By Mike Thomson
Looking out across the sparking turquoise waters lapping golden palm-fringed lands, all seems well on the beautiful Turks and Caicos islands.
But storm clouds have been gathering ever since the British government dissolved the local parliament and restored direct rule in August, following claims of high level corruption and misrule.
"People feel assaulted about their country being taken from them on the world stage," says Hayden Boyce, editor of the Turks and Caicos Sun newspaper
From the air, Turks and Caicos looks like the quintesential Caribbean island
The British government took matters into its own hands following a Foreign Office report which found "clear signs of political amorality and immaturity and of a general administrative incompetence" within the island nation's parliament.
Records of government spending under the former administration of prime minister Michael Missick make for fascinating reading.
Many millions were blown on items like a bullet proof car for the premier, the use of a jet, body guards, lavish summer parties and a fleet of Range Rovers for ministers. All in a country of little more than 30,000 people.
"We could have been more prudent," admits former prime minister Galmore Williams, who served as a minister in Michael Misick's government.
But while most islanders were in favour of direct rule to begin with, says Hayden Boyce, 95% of the population are now "anti-Brit". One politician even suspects mutiny may be close at hand.
"We currently have petitions going on about concerns of new taxes that are coming on stream. I think we'll see a greater agitation on part of the people," says Douglas Parnell, the new leader of the Peoples Democratic Movement party (PMP).
"My view is that if he [the Governor Gordon Wetherall] doesn't correct course very shortly, you'll see that people will become ungovernable.
"The Gordon Wetherall administration is the only other administration besides from Castro's Cuba that has the type of power that exists in the Turks and Caicos. One man can decide the fate of an entire country."
These comparisons with dictatorial regimes continue in the offices of the island's oldest newspaper, The Turks and Caicos Weekly News.
Editor Blyth Duncanson supported the arrival of direct rule in August, but that changed, he says, when it became almost impossible for his journalists to get information on how government decisions are being made.
"Many times we are just shunted aside. And we're not really getting solid information," he says.
Population of approximately 30,000
Status is of UK overseas territory - residents have British citizenship
Leading offshore financial centre where thousands of foreign companies are registered
Islands became crown colony when Jamaica gained independence in 1962
"The interim administration, which is supposed to be run by the governor with the aid of an advisory council and a consultative forum, is operating like a closed shop. Its more like a military junta."
Mountain to climb
Putting these claims to the UK appointed governor isn't as easy as you might think. The bulk of the country's population live on Providenciales, but the governor's residence is many miles away across the waves on the tiny island of Grand Turk.
After crossing what amounts to a massive moat, I asked the man some are calling a dictator if it was really necessary to dissolve the country's entire elected House of Assembly when only a handful of its politicians were implicated in corruption.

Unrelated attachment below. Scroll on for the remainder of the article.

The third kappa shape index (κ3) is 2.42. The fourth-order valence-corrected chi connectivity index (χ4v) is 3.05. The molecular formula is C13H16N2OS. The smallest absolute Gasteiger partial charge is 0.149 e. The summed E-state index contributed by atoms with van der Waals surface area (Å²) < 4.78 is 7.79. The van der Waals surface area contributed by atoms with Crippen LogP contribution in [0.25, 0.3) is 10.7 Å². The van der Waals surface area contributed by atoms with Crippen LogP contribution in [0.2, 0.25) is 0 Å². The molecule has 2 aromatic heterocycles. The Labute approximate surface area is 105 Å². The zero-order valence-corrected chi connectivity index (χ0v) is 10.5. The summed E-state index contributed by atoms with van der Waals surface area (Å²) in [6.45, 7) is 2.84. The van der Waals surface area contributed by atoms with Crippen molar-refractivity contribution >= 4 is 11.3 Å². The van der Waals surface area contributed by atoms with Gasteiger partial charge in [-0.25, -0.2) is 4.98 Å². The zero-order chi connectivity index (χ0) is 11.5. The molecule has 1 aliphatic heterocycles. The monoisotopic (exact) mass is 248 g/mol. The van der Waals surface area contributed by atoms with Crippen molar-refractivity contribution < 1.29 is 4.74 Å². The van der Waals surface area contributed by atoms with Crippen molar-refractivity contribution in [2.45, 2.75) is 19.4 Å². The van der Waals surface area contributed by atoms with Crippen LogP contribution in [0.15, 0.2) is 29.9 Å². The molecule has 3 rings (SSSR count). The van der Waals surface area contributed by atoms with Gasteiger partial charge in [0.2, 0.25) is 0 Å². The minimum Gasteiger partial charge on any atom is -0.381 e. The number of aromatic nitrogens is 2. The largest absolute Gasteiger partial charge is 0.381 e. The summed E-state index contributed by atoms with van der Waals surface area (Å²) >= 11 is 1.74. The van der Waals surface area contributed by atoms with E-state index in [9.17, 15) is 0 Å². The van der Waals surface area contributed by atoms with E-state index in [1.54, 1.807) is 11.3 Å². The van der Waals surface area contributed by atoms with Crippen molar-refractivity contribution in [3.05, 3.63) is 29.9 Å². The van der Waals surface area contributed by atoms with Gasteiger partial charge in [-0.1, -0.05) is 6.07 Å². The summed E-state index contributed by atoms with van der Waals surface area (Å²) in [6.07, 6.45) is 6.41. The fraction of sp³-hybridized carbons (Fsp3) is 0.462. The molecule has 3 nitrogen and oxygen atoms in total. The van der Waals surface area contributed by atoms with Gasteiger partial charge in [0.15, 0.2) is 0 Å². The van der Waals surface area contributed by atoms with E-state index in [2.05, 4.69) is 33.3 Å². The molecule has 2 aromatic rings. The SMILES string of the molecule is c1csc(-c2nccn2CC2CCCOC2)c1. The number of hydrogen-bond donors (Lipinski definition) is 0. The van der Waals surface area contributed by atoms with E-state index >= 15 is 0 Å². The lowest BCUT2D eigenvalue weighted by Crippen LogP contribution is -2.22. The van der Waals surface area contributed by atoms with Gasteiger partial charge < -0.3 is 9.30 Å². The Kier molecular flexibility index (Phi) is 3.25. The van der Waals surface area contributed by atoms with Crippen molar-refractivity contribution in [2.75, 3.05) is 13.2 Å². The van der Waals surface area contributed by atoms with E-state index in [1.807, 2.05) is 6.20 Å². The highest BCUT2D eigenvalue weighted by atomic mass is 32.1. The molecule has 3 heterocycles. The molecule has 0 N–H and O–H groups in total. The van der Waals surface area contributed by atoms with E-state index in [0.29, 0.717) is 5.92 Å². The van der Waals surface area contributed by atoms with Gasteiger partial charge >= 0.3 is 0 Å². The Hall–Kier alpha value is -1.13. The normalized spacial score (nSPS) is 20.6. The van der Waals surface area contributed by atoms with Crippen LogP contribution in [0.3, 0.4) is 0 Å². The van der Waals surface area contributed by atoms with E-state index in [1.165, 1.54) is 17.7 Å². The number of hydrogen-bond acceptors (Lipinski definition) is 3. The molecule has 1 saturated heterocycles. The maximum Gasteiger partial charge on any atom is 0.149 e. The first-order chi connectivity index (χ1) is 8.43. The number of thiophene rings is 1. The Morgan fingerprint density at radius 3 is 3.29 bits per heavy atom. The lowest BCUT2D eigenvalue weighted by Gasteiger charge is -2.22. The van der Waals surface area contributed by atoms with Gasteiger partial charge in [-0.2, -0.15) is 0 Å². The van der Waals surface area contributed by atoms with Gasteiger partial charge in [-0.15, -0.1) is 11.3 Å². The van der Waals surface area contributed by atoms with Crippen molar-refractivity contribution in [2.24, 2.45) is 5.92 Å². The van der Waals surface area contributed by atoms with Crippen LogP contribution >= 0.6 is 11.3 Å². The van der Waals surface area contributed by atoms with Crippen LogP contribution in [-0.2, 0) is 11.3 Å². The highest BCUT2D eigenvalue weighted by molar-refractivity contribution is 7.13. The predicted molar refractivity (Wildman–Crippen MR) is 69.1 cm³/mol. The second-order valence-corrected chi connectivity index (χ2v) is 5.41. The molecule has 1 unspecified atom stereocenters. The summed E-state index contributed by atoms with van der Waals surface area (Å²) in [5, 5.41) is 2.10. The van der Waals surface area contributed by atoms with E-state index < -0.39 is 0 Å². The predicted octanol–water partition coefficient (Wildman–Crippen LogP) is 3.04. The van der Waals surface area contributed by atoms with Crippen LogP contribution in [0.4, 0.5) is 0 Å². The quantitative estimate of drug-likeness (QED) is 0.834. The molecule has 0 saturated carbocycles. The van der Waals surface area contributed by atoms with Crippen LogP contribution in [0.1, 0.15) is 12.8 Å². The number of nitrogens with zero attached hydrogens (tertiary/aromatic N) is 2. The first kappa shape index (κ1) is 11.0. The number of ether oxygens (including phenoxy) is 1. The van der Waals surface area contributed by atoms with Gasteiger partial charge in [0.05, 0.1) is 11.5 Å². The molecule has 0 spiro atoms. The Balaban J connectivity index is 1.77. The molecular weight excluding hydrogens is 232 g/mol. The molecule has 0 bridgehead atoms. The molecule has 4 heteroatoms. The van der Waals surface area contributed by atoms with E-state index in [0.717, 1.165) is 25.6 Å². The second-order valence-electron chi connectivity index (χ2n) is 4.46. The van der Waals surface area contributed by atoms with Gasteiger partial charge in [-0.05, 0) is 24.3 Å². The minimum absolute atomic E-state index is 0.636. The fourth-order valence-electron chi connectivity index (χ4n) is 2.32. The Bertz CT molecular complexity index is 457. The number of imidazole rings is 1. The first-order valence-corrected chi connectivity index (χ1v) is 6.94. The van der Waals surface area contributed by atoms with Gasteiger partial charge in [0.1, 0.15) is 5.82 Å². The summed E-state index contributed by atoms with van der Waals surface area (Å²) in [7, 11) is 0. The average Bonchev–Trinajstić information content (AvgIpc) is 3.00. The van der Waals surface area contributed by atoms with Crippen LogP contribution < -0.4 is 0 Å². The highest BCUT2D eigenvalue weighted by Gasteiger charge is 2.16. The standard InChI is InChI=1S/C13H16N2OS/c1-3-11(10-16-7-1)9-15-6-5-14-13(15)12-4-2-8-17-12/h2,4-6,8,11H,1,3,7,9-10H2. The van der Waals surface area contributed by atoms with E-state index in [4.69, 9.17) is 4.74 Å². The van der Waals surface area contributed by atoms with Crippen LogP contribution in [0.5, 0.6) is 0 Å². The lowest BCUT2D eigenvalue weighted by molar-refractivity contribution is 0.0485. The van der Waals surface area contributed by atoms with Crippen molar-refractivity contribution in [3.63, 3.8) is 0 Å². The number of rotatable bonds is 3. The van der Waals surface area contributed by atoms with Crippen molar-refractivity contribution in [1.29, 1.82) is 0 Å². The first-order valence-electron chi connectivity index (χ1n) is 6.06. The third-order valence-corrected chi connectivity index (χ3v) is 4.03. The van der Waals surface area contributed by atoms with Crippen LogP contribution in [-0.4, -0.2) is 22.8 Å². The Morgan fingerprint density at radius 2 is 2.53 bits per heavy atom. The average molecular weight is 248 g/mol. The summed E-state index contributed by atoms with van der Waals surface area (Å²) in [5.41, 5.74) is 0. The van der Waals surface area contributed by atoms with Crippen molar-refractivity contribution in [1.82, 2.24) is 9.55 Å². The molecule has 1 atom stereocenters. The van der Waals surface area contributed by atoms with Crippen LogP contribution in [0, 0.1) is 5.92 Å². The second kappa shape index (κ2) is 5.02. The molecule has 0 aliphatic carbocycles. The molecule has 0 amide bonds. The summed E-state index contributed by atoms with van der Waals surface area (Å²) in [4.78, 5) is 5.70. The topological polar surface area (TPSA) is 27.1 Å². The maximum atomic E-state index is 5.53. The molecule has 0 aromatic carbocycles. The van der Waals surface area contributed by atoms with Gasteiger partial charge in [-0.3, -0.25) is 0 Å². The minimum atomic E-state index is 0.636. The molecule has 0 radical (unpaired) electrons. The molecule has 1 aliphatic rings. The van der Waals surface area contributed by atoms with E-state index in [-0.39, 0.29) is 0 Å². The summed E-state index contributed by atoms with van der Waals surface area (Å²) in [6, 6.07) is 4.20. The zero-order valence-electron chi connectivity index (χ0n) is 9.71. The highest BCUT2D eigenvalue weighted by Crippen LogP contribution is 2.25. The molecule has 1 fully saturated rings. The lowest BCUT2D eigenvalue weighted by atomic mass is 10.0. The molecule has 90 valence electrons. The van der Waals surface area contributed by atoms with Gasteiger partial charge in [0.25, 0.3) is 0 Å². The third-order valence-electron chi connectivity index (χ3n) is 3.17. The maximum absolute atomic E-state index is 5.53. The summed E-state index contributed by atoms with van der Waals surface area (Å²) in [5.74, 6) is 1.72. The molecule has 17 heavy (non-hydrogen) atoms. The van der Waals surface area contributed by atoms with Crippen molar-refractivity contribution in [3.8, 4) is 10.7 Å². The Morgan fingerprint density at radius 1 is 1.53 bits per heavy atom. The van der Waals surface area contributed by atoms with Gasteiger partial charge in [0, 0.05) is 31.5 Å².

"The terms of reference of the commission of inquiry required them to look into those allegations of corruption and serious dishonesty among members past and present of the House of Assembly," he says.
"Although relatively small number of people may have actually been mentioned in recommendations, those five actually amount to no less than one third of all elected members of the house."
Governor Wetherall went on to reject claims that the territory's press is routinely kept in the dark about how government decisions are reached, or that he ignores views expressed by his two advisory groups.
But his biggest job, he says, is dealing with the financial mess left by previous Turks and Caicos administrations.
"The mountain of unpaid bills was somewhere around $70m and if you add a loan portfolio of about $60m, you come to total indebtedness of $130m, which for a country of this size is actually a lot of money," he says.
'The only step'
Blyth Duncanson says the governor is acting "like a military Junta"
Those I did find still in favour of the British intervention believe any temporary loss of democracy is a price worth paying for stopping excesses, and helping to restore the territory's damaged reputation. Some also claim that free speech was being curtailed under the former Michael Misick regime.
Aubrey Butterfield Junior, Chair of the Providenciales Chamber of Commerce, was one of those who publicly advocated for Britain to introduce direct rule.
"If direct rule had not been introduced one or two things would have happened," he says.
"Either people would have stood up and you would have had a major revolt in this country for good governance or the country would have ended up another banana republic like some other countries around."
But going by the conversation that was already in full flow when I entered a bustling island café, some here have no time for direct rule or the man charged with running it.
"The governor he is acting like a dictator. The Foreign Office need to look into the governor and remove him immediately," said one of the men.
"I would like to see our people take over this country. You've got to take independence, that's the only step you can do. independence."